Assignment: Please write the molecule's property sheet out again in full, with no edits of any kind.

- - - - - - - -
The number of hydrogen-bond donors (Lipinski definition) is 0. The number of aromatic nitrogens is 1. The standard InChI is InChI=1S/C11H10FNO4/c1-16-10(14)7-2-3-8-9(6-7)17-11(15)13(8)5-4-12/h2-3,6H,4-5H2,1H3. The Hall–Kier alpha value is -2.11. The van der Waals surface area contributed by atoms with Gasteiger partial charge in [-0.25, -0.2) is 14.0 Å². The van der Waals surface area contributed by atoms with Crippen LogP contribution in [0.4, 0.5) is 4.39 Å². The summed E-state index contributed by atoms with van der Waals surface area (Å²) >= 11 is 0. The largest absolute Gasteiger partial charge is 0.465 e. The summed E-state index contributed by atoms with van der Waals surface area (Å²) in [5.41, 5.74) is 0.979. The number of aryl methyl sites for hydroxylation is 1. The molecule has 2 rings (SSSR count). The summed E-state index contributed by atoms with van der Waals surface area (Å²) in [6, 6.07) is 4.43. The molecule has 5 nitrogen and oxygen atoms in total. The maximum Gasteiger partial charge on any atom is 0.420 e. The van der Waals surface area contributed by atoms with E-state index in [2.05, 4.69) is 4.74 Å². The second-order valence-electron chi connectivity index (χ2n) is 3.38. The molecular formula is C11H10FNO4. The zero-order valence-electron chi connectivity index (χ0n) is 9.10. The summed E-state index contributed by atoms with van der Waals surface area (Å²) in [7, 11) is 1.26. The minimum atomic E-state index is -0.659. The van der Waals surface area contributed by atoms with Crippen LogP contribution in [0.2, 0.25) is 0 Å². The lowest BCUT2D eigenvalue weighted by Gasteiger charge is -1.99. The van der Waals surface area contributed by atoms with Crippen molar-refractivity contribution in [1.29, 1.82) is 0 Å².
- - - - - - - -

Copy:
The number of hydrogen-bond donors (Lipinski definition) is 0. The number of aromatic nitrogens is 1. The standard InChI is InChI=1S/C11H10FNO4/c1-16-10(14)7-2-3-8-9(6-7)17-11(15)13(8)5-4-12/h2-3,6H,4-5H2,1H3. The Hall–Kier alpha value is -2.11. The van der Waals surface area contributed by atoms with Gasteiger partial charge in [-0.25, -0.2) is 14.0 Å². The van der Waals surface area contributed by atoms with Crippen LogP contribution in [0.4, 0.5) is 4.39 Å². The summed E-state index contributed by atoms with van der Waals surface area (Å²) >= 11 is 0. The largest absolute Gasteiger partial charge is 0.465 e. The summed E-state index contributed by atoms with van der Waals surface area (Å²) in [5.41, 5.74) is 0.979. The number of aryl methyl sites for hydroxylation is 1. The molecule has 2 rings (SSSR count). The summed E-state index contributed by atoms with van der Waals surface area (Å²) in [6, 6.07) is 4.43. The molecule has 5 nitrogen and oxygen atoms in total. The maximum Gasteiger partial charge on any atom is 0.420 e. The van der Waals surface area contributed by atoms with E-state index in [2.05, 4.69) is 4.74 Å². The second-order valence-electron chi connectivity index (χ2n) is 3.38. The molecular formula is C11H10FNO4. The zero-order valence-electron chi connectivity index (χ0n) is 9.10. The summed E-state index contributed by atoms with van der Waals surface area (Å²) in [7, 11) is 1.26. The minimum atomic E-state index is -0.659. The van der Waals surface area contributed by atoms with Crippen LogP contribution in [0.2, 0.25) is 0 Å². The lowest BCUT2D eigenvalue weighted by Gasteiger charge is -1.99. The van der Waals surface area contributed by atoms with Crippen molar-refractivity contribution in [1.29, 1.82) is 0 Å².